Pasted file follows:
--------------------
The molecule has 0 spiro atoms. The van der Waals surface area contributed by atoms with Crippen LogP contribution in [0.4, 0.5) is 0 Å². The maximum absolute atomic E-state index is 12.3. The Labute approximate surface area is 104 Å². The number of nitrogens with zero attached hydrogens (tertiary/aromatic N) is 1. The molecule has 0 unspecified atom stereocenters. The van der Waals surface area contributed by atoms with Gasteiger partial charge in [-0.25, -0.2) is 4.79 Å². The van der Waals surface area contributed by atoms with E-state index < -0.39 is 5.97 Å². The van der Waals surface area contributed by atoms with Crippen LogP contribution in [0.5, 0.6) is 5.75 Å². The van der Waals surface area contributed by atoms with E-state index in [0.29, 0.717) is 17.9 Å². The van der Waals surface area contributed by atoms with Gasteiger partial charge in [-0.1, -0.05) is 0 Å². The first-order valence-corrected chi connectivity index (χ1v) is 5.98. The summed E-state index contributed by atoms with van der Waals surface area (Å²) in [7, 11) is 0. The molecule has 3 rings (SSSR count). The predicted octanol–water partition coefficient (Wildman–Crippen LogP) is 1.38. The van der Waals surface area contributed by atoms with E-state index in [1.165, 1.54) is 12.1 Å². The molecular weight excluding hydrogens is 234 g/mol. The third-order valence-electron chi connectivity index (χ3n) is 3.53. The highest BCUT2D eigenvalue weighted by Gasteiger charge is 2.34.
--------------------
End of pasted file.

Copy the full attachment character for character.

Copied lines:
The molecule has 0 spiro atoms. The van der Waals surface area contributed by atoms with Crippen LogP contribution in [0.4, 0.5) is 0 Å². The maximum absolute atomic E-state index is 12.3. The Labute approximate surface area is 104 Å². The number of nitrogens with zero attached hydrogens (tertiary/aromatic N) is 1. The molecule has 0 unspecified atom stereocenters. The van der Waals surface area contributed by atoms with Gasteiger partial charge in [-0.25, -0.2) is 4.79 Å². The van der Waals surface area contributed by atoms with E-state index < -0.39 is 5.97 Å². The van der Waals surface area contributed by atoms with Crippen LogP contribution in [0.5, 0.6) is 5.75 Å². The van der Waals surface area contributed by atoms with E-state index in [0.29, 0.717) is 17.9 Å². The van der Waals surface area contributed by atoms with Gasteiger partial charge in [-0.1, -0.05) is 0 Å². The first-order valence-corrected chi connectivity index (χ1v) is 5.98. The summed E-state index contributed by atoms with van der Waals surface area (Å²) in [7, 11) is 0. The molecule has 3 rings (SSSR count). The predicted octanol–water partition coefficient (Wildman–Crippen LogP) is 1.38. The van der Waals surface area contributed by atoms with E-state index in [1.165, 1.54) is 12.1 Å². The molecular weight excluding hydrogens is 234 g/mol. The third-order valence-electron chi connectivity index (χ3n) is 3.53. The highest BCUT2D eigenvalue weighted by Gasteiger charge is 2.34.